Power in Numbers – Resource Inequality
Our series, Power in Numbers, focuses on the inequities brought about by our convoluted state funding systems. We focus on per-pupil funding for states and school districts across the country in order to understand and compare the data at the most granular level.
This second report highlights the failure of many states to compensate for uneven local contributions and the inequities that result.Read More
Power in Numbers – Cost Adjusted Revenue
Our new series, Power in Numbers, focuses on the inequities brought about by our convoluted state funding systems. We focus on per-pupil funding for states and school districts across the country in order to understand and compare the data at the most granular level.
The first report in this series highlights state-level funding once figures have been adjusted for county-level economic differences. The results may surprise you.
Let's Rebuild the Future
EdBuild is a new non-profit dedicated to bringing common sense to our school funding system — allowing public schools to innovate and better serve their students and communities.
Lotteries as School Funding: The Game is Rigged
The state of California, like many others across the country, runs a lottery whose stated purpose is to increase funding for education. In practice, this government-run program results in a transfer of wealth of $449 million from lower-income to higher-income school districts. In California, poor neighborhoods pay much more into the lottery than their schools get out of it, while affluent areas contribute far less than their schools receive.Launch the interactive analysis
Our public education system has the potential to be the great equalizer of our time - bringing resources and opportunity to the kids that need it most. But the funding systems currently in place only serve to draw starker contrasts between the haves and the have-nots.Launch the Map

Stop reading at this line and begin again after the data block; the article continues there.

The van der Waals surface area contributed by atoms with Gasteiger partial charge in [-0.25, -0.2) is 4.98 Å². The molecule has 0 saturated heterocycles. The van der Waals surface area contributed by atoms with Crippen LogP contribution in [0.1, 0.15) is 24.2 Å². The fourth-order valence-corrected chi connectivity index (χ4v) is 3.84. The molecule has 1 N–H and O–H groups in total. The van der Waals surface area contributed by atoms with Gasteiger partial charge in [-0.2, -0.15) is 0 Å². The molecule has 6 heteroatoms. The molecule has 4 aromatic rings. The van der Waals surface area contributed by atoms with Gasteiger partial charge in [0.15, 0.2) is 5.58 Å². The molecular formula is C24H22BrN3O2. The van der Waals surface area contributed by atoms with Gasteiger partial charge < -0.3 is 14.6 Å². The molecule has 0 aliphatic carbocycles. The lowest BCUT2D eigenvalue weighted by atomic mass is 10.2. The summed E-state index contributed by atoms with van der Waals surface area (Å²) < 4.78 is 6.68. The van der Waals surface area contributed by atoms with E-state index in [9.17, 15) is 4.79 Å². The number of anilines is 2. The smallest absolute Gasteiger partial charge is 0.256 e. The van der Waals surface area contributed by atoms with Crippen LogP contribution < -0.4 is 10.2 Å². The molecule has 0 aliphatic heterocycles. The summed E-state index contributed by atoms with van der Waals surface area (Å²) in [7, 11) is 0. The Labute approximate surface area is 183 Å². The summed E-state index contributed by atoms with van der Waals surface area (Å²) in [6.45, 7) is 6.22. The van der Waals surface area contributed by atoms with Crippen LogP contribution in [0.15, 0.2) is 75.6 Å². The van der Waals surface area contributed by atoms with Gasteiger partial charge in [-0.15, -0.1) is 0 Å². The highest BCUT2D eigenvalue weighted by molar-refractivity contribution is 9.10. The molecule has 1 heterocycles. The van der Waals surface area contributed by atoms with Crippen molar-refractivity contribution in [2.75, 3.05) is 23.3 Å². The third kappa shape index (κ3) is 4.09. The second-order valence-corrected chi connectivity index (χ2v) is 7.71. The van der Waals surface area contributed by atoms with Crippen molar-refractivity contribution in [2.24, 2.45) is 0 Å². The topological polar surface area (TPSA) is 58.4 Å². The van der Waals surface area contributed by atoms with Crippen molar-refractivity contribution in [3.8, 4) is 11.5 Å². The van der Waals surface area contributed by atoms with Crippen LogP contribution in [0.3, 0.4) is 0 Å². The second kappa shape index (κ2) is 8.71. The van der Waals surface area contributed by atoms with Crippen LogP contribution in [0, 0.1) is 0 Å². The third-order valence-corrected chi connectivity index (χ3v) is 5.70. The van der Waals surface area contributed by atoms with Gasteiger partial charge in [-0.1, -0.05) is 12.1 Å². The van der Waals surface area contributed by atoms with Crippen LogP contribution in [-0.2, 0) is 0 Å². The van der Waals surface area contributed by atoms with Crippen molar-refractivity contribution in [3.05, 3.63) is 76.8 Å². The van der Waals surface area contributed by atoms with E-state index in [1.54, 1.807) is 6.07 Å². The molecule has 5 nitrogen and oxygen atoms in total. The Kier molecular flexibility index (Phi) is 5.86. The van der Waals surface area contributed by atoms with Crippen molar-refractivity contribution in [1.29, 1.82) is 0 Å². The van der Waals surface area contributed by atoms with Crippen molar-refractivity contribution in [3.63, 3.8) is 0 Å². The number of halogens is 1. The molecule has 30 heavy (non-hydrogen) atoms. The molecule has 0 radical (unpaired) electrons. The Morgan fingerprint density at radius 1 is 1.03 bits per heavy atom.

FundingDelivery of education has changed drastically in the past 50 years, but the way we fund our schools hasn't kept up. Schools can't serve students in today's environment without adequate funding and maximum flexibility. We must stop funding the schools of today based on the delivery assumptions of the past.
The way we fund our schools is arbitrary at best and regressive at worst. We need more equitable models of resource distribution that address the unique needs of individual students and their communities - no matter the zip code.
Our reliance on antiquated funding models bolsters arbitrary school district boundaries. In many communities, these boundaries lock students out of opportunity. Changing how we determine access to schools can open the gates to opportunity for children in our neediest neighborhoods.
- The J.A. and Kathryn Albertson Family Foundation
- The Eli and Edythe Broad Foundation
- The Peter and Carmen Lucia Buck Foundation
- The Carnegie Corporation of New York
- The CityBridge Foundation
- Draper Richards Kaplan Foundation
- The Bill and Melinda Gates Foundation
- The Helmsley Charitable Trust
- The Walton Family Foundation
- Bellwether Education Partners
- Center for American Progress